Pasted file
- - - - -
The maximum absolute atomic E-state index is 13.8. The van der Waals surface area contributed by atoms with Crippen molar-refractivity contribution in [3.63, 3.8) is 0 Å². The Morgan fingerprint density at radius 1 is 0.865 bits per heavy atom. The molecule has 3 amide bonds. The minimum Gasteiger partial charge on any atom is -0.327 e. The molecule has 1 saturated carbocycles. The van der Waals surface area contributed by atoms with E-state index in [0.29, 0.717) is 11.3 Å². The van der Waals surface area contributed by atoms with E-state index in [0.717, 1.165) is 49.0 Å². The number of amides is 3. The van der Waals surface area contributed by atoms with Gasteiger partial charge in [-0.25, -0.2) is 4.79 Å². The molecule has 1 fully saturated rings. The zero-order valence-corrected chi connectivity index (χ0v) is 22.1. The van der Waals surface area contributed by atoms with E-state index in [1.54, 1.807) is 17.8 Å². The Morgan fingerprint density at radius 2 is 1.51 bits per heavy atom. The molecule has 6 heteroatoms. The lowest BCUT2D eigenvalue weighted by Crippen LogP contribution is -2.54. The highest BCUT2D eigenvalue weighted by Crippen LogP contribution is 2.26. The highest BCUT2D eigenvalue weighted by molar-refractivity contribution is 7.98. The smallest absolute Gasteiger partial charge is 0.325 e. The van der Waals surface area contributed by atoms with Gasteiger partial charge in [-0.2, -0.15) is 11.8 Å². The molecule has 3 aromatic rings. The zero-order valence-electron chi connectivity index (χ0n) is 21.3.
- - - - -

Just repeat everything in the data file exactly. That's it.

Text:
The maximum absolute atomic E-state index is 13.8. The van der Waals surface area contributed by atoms with Crippen molar-refractivity contribution in [3.63, 3.8) is 0 Å². The Morgan fingerprint density at radius 1 is 0.865 bits per heavy atom. The molecule has 3 amide bonds. The minimum Gasteiger partial charge on any atom is -0.327 e. The molecule has 1 saturated carbocycles. The van der Waals surface area contributed by atoms with E-state index in [0.29, 0.717) is 11.3 Å². The van der Waals surface area contributed by atoms with E-state index in [0.717, 1.165) is 49.0 Å². The number of amides is 3. The van der Waals surface area contributed by atoms with Gasteiger partial charge in [-0.25, -0.2) is 4.79 Å². The molecule has 1 fully saturated rings. The zero-order valence-corrected chi connectivity index (χ0v) is 22.1. The van der Waals surface area contributed by atoms with E-state index in [1.54, 1.807) is 17.8 Å². The Morgan fingerprint density at radius 2 is 1.51 bits per heavy atom. The molecule has 6 heteroatoms. The lowest BCUT2D eigenvalue weighted by Crippen LogP contribution is -2.54. The highest BCUT2D eigenvalue weighted by Crippen LogP contribution is 2.26. The highest BCUT2D eigenvalue weighted by molar-refractivity contribution is 7.98. The smallest absolute Gasteiger partial charge is 0.325 e. The van der Waals surface area contributed by atoms with Gasteiger partial charge in [-0.2, -0.15) is 11.8 Å². The molecule has 3 aromatic rings. The zero-order valence-electron chi connectivity index (χ0n) is 21.3.